Introduction
SECTION - Causes and Characteristics of Cancer - Part 1
INTRODUCTION TO TREATMENTS
Causes and Characteristics of Cancer - Part 2
CHELATION
Hydrogen Medicine
Magnesium Medicine
Bicarbonate Medicine
Iodine Medicine
SELENIUM MEDICINE
Diets, Fasting and Super-Nutrition
CO2, Cancer and Breathing
Oxygen Therapy for Cancer Patients
Cannabis Medicine
Final Considerations

Iodine Deficiency is Not the only Cause of Breast Cancer

We can see that the medical establishment just does not want to look at radiation as the cause of breast cancer nor do they want to tell women that by wearing their bras 24 hours per day they will have a 3 out of 4 chance of developing breast cancer. Women who wore bras more than 12 hour per day but not to bed lower their risk to 1 out of 7. They also do not want to tell women what sexual and emotional stress can do their breasts. In The Breast Journal, we read an Essay on Sexual Frustration as the Cause of Breast Cancer in Women: How Correlations and Cultural Blind Spots Conceal Causal Effects.

Perceptive doctors, who know how to listen to their patients, should be able to create a map of causes, a picture of inner dis-harmonies that lead to each woman’s cancer. When it comes to breast cancer Dr. Nalini Chilkov says, “Cancer risk increases when the immune system is compromised by stress, loss of sleep, depression, inability to eat, poor nutrition. When a woman is traumatized by sexual violence and sexual assault, particularly if it was perpetrated by someone she trusted such as her partner or a family member her immune system will be compromised and her risk of many diseases, including cancer will increase.” Iodine deficiency weakens immune system response.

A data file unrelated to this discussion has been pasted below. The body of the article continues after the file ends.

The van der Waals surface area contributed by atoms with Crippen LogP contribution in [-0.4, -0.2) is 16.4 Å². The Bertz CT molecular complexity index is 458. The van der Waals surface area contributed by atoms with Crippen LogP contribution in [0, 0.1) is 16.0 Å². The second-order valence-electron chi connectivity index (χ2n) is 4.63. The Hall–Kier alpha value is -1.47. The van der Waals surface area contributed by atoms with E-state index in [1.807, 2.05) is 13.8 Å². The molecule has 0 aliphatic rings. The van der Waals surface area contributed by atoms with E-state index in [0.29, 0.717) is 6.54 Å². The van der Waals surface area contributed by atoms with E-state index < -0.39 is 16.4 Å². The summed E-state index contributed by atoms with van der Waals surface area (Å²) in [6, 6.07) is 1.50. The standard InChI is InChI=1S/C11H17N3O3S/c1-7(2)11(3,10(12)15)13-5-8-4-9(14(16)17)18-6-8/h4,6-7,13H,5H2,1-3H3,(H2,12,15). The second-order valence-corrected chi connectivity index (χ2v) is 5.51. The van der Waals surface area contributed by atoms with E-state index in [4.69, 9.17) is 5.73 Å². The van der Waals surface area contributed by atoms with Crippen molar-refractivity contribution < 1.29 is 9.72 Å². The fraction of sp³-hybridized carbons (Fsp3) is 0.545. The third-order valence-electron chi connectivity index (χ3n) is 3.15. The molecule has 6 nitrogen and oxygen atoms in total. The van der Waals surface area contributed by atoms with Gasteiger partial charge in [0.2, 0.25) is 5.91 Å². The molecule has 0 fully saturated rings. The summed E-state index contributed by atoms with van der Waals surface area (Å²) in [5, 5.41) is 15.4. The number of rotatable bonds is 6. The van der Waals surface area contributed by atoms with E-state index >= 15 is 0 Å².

We already know that depressed people suffer higher rates of cancer. They die more frequently from it than their happier peers. Individuals who are more depressed are 2.3 times more likely to die of cancer than their non-depressed counterparts are. Medicine recognizes that breast cancer patients with a history of traumatic or stressful life events have a two-fold increased risk of recurrence.

Women who suffer stress are twice as likely to develop breast cancer, a study suggests. Dr. James H. Stephenson and Dr. William J. Grace of New York Hospital compared 100 women with cancer of the cervix and 100 with cancer not involving the reproductive system. They found that sexual adjustment among the cervix cancer victims had been poor long before they developed the disease: they had had less intercourse than the others and rarely enjoyed orgasm. In many cases there was actual aversion for the sexual act.

Dr. Brownstein says, “Unfortunately, screening mammograms, used for nearly 30 years, have never been shown to alter breast cancer mortality. Moreover, to make matters worse, mammography exposes sensitive tissue to ionizing radiation, which actually causes cancer.”

Dr. Russell Blaylock says studies show mammograms actually increase a woman’s risk of developing breast cancer from 1-3% per year, depending on the technique used. If women religiously undergo a mammogram every year for 10 years, they increase their risk from 10-30%. “By the age of 50, a full 45% of women will have cancer cells in their breasts. This does not mean that all these women will develop breast cancer, because in most women these cancer cells remain dormant. What it does mean is that, if you are one of these 45% of women, you are at high risk of spurring these cancer cells to full activity (when exposing their breasts to radiation).”